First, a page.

Beds have proved favourite hiding places for rifles and shotguns.
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As our district truckers park for lunch among Hamburger Alley, the other day I met Billy Derendorf for our first conversation in years. His father, Ron, was a well-known taxi operator here who married into the Wilson family near my former farm on the river.
Billy has performed a lot of rescues with his tow truck.
And that reminds me of how many years Mike Dokuchie drove a tow truck after losing both legs but managing to hobble along on artificial limbs. One time I saw Mike wade through over a foot of snow to hook his cable to a car stranded way out in a field.
Among the truckers coming along there was the Devlin cement truck driver of Witherspoon’s wheeling the largest drum you ever saw!
• • •
Among our American visitors last week was Glenn Hanson, 83, a journalist from Urbana, Ill. that I happened to meet before discovering we had similar backgrounds in newspapering and universities.
He had heard about my own old college, Carleton U. at Ottawa, which I helped pioneer right after the Second World War.
• • •
I asked a pair of little lads (age six and seven) whether they enjoyed hockey and quickly learned I had hit on a favourite topic. Then their mother told me they are grandsons of the late NHL’er Danny Johnson, who settled here after his playing days ended and took over Brennan’s Jewellery store near the Toronto Dominion Bank.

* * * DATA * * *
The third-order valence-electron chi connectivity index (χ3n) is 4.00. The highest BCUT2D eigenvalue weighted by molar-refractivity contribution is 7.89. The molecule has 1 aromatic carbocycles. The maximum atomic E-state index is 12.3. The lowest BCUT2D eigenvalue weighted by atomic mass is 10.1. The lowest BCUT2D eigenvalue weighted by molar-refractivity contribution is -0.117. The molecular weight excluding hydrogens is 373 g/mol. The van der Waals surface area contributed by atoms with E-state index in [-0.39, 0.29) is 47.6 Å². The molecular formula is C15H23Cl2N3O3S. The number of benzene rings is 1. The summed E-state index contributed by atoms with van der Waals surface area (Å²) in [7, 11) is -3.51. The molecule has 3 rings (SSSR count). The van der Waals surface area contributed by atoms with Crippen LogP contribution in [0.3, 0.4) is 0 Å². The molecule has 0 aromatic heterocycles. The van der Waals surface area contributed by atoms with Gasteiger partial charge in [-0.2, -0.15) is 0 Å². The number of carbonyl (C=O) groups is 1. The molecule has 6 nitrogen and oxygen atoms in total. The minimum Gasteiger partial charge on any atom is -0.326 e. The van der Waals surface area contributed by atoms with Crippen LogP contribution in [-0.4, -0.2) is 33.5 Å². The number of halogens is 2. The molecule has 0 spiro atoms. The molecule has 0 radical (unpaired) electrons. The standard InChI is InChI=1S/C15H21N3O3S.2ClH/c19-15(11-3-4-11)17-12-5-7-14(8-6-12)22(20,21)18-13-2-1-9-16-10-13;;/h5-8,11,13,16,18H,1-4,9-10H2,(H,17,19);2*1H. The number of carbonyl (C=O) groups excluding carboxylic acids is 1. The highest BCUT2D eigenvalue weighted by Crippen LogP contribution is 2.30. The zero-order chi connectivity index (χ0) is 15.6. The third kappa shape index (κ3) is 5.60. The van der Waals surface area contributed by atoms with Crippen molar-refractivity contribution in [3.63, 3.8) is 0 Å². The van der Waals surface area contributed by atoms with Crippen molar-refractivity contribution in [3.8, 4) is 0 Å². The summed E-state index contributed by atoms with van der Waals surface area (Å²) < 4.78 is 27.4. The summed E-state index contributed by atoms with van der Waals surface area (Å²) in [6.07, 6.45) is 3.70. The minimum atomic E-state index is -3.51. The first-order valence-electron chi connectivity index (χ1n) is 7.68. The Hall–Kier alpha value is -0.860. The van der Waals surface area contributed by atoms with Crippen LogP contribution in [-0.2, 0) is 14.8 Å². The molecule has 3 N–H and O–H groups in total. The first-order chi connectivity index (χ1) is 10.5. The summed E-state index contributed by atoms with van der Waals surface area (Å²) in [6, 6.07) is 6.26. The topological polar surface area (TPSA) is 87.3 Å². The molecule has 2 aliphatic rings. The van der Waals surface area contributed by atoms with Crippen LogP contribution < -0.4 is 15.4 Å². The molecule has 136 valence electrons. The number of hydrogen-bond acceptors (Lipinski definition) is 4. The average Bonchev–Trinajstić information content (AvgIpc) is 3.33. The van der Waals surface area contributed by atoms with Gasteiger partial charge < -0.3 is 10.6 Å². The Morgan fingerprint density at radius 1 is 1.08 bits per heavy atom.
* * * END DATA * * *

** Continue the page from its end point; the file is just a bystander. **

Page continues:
Danny became one of the more popular fellows around and I’d say his grandsons, who live at Emo, are unmistakably related to him. Their last name is Winik.
• • •
Florence Gray, the widow of Woody, a popular hydro retiree, is back now from her winter home in Arizona and probably again keen on helping out at Rainycrest. She still has that friendliest handshake.
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We miss all the old singers like Bing Crosby, Frank Sinatra, and Perry Como, even Gene Autry and Wil Carter, not to mention Nelson Eddy and Jeanette McDonald, who teamed up in memorable movies.
And even the magnificent Caruso, whose voice could make chandeliers tinkle.
But above all, for me, our local singers, too! Just picture John Munn, nearly seven feet tall, sided by Nick Andrusco, almost two feet shorter. As the long and short of this topic, they were indeed memorable!
But our Legion gatherings were greater for the singing of such as Connie Thompson, another big man, Ray Carlson, Glenn Steele, and Jim Burnett, who made a top group.
Our women singers also were tremendous, as when Marge Urquhart performed with a mic on a parade float to sing all the way across town.
Other local singers well remembered were Mrs. Bruce Lloyd, Clayton Procter, Charlie McWatt, Norma Law, and Grace McGregor. And how we wish they were all back with us!
• • •
Betty Colfer is tackling a very ambitious horticultural project in attempting to revive the fruit growing, even maybe the grapes, that formerly occupied her gardens beside the CN subway.
She followed an Italian named Gino Francioli, who must have thought he was still in Italy because his trees and vines were loaded with fruit. My own family lived next door, and my dad also grew grapes and lots of raspberries and rhubarb for his wine.